I think if you had enabled the tls-auth option it prevents the attack.
Wow, that's surprising. Chrome eats memory on Ubuntu 12.04. Using version 34, with 19 tabs open, I'm using 2.9GB of private memory and 1GB proportional. This page is using 150MB for me. Maybe it's a 64-bit thing? After a day or so memory usage will approach 6-8GB.
I've found gmail to be particularly bad. My gmail tab is at 400MB right now, but within 24 hours it will balloon to 1GB and then keep growing. I think it usually ends up around 2-2.5GB after a few days, but I've seen it higher. I think there must be some kind of JS memory leak or something.
That said, it's not usually that big of a deal for me. I have 16GB of RAM, most of which is just cache unless I load a VM. Chrome's memory leaks do force me to close the browser and restart it though when I need to free up a few GB for running multiple simultaneous VMs.
Except when they deny you without telling you why, with no real appeal process, because you can't JUST get pre-check, you have to get one of the other certifications instead. The most common one is Global Entry, which allows expedited customs. Have you ever forgotten to declare something small coming back into the country and they find it (even if it's not prohibited)? Then you're permanently banned from this program. Ever had someone ship you something from overseas and accidentally misdeclare customs (outside your control)? Banned. I found out I was banned after paying the $100 non-refundable fee for the latter reason because a seller didn't fill out the customs form properly.
They need to offer a way to only get pre-check without going through one of the other programs.
It used to suck battery on my older phones, but on my last 2 phones (current being Galaxy S4) it doesn't even register most of the time. Bluetooth is integrated into the same chip as wifi, so if you leave wifi on then it shouldn't really use any extra power.
No they don't. I had Power Mac G5, 3Ghz. I got it as soon as it came out. It was liquid cooled. I never put serious load on this system, I used it as a workstation but rarely was it ever running at 100% CPU usage. One day I noticed it shut off and wouldn't turn back on. Turns out the coolant had leaked out over the logic board, frying it. I had paid $3500 for the setup, it was 2 years old. Did some research and apparently the o-rings in the first few runs were known to be defective, and they silently switched to a different supplier later on because of it. They still refused to fix it unless I paid $1500 for a new logic board (maybe more depending on if more needed replaced). Not only that, the monitor I bought for it had the proprietary Apple connector, so was useless on any non-Apple computer.
I had been a huge Apple fan before this happened, but that was the last time I bought anything Apple.
The system is basically automated WPA2 Enterprise. I read that a few airports in the US (Chicago) are starting to have this through Boingo. Normally Boingo is pay, but it's free for use through this service, so I'm guessing the carriers are paying a fee to them. It makes sense to authenticate the devices to make sure it's "allowed" to be on it.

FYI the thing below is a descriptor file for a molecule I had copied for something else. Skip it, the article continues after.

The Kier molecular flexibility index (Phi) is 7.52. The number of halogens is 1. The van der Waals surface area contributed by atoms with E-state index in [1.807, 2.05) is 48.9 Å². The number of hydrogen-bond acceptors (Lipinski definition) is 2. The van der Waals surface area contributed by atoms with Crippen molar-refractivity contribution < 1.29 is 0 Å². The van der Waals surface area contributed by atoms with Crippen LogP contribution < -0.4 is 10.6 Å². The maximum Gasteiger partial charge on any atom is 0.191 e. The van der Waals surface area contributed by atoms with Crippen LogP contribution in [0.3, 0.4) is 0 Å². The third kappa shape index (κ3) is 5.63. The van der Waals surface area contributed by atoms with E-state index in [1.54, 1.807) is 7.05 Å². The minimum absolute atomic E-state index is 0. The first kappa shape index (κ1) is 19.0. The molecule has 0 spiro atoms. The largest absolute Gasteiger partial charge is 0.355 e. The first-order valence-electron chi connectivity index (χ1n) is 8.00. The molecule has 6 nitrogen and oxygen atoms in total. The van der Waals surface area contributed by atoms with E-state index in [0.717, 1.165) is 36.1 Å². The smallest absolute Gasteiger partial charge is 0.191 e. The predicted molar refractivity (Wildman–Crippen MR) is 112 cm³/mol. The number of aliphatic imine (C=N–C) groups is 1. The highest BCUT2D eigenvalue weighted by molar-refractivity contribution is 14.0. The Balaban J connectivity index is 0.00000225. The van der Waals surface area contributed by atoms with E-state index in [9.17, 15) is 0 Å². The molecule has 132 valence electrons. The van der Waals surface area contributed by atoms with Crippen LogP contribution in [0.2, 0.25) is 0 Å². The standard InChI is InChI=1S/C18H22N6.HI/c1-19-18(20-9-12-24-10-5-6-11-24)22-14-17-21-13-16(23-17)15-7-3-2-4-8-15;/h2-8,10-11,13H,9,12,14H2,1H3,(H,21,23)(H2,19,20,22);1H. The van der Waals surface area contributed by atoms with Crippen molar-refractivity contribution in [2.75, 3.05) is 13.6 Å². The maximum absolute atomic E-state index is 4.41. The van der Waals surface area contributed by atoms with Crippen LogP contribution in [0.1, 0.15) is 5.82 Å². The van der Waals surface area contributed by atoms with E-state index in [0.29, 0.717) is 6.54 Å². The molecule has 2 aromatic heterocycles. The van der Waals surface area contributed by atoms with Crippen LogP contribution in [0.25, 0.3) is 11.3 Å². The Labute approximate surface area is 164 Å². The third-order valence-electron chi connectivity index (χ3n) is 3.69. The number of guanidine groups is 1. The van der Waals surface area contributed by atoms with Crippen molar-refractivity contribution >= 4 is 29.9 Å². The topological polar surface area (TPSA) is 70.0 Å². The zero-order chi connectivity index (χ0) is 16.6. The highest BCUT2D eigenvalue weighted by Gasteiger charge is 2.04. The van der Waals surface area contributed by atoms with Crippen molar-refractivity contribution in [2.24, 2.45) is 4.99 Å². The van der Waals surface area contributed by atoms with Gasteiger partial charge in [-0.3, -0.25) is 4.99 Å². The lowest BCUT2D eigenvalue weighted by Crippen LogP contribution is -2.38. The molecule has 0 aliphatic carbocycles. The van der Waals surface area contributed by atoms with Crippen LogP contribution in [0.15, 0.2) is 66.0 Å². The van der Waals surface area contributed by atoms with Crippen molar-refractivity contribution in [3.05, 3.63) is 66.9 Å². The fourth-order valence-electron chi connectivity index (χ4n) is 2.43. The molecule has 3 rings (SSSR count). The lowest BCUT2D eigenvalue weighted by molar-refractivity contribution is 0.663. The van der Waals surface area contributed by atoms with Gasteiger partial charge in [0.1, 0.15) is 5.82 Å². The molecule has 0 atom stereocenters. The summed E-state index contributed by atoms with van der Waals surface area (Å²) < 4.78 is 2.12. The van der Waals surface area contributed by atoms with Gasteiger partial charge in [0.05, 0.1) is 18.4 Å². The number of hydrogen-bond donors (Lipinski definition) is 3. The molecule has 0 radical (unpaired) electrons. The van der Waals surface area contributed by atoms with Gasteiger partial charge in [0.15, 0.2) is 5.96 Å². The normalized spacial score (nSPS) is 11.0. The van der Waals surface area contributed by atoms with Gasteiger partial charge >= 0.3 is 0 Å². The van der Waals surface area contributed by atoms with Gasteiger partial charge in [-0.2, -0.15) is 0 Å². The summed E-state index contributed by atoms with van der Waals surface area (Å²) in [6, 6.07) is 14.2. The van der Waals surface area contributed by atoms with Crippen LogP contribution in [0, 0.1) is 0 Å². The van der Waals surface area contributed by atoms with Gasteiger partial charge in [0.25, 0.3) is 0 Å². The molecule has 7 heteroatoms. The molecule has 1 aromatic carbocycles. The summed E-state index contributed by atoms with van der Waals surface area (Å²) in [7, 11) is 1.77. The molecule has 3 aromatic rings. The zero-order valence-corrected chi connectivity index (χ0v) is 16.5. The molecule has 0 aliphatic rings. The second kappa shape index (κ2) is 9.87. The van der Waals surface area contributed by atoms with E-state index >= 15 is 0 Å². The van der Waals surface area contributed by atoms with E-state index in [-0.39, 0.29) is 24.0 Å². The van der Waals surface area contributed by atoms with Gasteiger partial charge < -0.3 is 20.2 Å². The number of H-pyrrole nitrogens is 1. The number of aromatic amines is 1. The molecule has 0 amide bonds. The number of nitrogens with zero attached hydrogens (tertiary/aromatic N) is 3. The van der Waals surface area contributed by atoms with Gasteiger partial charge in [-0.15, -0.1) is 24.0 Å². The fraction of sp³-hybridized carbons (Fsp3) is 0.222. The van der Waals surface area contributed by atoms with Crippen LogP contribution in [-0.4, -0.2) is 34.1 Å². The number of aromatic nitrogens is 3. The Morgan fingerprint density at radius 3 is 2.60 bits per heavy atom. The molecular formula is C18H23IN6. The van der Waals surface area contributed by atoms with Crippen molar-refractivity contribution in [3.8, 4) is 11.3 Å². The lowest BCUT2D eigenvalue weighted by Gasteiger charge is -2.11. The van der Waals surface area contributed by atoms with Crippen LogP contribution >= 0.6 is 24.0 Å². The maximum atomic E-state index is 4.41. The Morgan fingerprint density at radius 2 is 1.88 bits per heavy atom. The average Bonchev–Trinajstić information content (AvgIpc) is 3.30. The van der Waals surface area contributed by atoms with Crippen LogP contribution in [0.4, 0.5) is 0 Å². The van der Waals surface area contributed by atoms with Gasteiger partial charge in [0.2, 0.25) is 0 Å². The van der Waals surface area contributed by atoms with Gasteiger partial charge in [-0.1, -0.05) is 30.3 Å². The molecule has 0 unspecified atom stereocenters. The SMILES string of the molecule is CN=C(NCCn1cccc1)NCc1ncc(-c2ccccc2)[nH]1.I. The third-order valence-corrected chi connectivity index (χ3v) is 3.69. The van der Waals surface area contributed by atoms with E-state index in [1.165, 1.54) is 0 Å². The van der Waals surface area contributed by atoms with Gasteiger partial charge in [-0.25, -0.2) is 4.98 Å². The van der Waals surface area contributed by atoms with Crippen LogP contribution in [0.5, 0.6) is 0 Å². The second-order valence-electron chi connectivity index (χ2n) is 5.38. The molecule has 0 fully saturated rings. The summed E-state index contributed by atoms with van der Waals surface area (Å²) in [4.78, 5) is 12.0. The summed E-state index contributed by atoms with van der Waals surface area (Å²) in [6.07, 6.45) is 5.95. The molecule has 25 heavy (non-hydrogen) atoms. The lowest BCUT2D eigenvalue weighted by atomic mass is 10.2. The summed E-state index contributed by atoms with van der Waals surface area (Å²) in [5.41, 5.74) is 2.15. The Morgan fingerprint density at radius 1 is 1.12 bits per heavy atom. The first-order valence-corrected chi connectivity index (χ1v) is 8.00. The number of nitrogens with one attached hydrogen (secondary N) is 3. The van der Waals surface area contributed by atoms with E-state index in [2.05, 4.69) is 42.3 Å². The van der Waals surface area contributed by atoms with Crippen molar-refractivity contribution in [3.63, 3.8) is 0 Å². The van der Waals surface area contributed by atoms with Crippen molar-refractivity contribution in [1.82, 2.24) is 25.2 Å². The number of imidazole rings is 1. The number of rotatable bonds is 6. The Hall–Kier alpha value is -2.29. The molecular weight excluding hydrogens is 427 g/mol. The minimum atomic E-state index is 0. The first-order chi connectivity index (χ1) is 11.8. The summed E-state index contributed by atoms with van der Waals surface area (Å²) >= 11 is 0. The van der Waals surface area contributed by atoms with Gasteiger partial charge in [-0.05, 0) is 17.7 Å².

Agreed. I had a Thinkpad T400 and now a T430. I love them. Everything is user replaceable, and they don't look out of style after you've had it for 2 years since the design barely changes.
That said, the speakers are lacking. On Linux I have to crank the volume up to 200% often. I don't know of a way to do this in WIndows (partner has a T410 with WIndows).
You can use Whonix in virtualbox. It basically replicates this setup, where you have a gateway VM and a workstation VM. The workstation can only access the Internet through the gateway. So if the workstation is compromised it still can't leak your IP.
Ohio doesn't have any type of annual inspection either.
Why can't you install Google Apps on AOSP? Can't you just flash the gapps zip?
Just add your self-signed root CA to the browser. I have a root CA I use to sign all my certs, and I add the root to my laptop, servers, and mobile devices. That way they validate.
No, the browser in the Tor Bundle used to have NoScript enabled by default. They sometime since then changed it to be disabled by default. Last I checked it's still disabled by default.
The solution to this is to run Tor (specifically the Tor bundle) in a combination VM (or container, such as Docker) and AppArmor/SELinux profile. So no changes are stored; it reverts to the original image each time it's run. Furthermore, you can the restrict access of everything other than the tor daemon to only be able to access the tor SOCKS port on localhost, and block all UDP (no DNS).
That way even if rooted with a 0-day, it can't really give up your identity and it won't persist. Sure, they could probably chain 0-days together to try to escape the VM/container and sandbox, but it would certainly make it quite a bit more difficult for them.
There are pre-made Docker containers and AppArmor profiles for the Tor bundle already. They just need modified/combined to let you use both at once.
I don't think Chrome uses my Ubuntu keystore. It never asks for a password when opening Chrome, and it never requested access to the keystore. I'm using 12.04.
I had a 32GB card on my SGS4, but I quickly started running out of space from nandroid backups (the huge system image for the S4 doesn't help...I was running low on space with only 2-3 backups). Combined with TitaniumBackup backups and other data, and it just wasn't enough. Ended up having to upgrade to a 64GB card.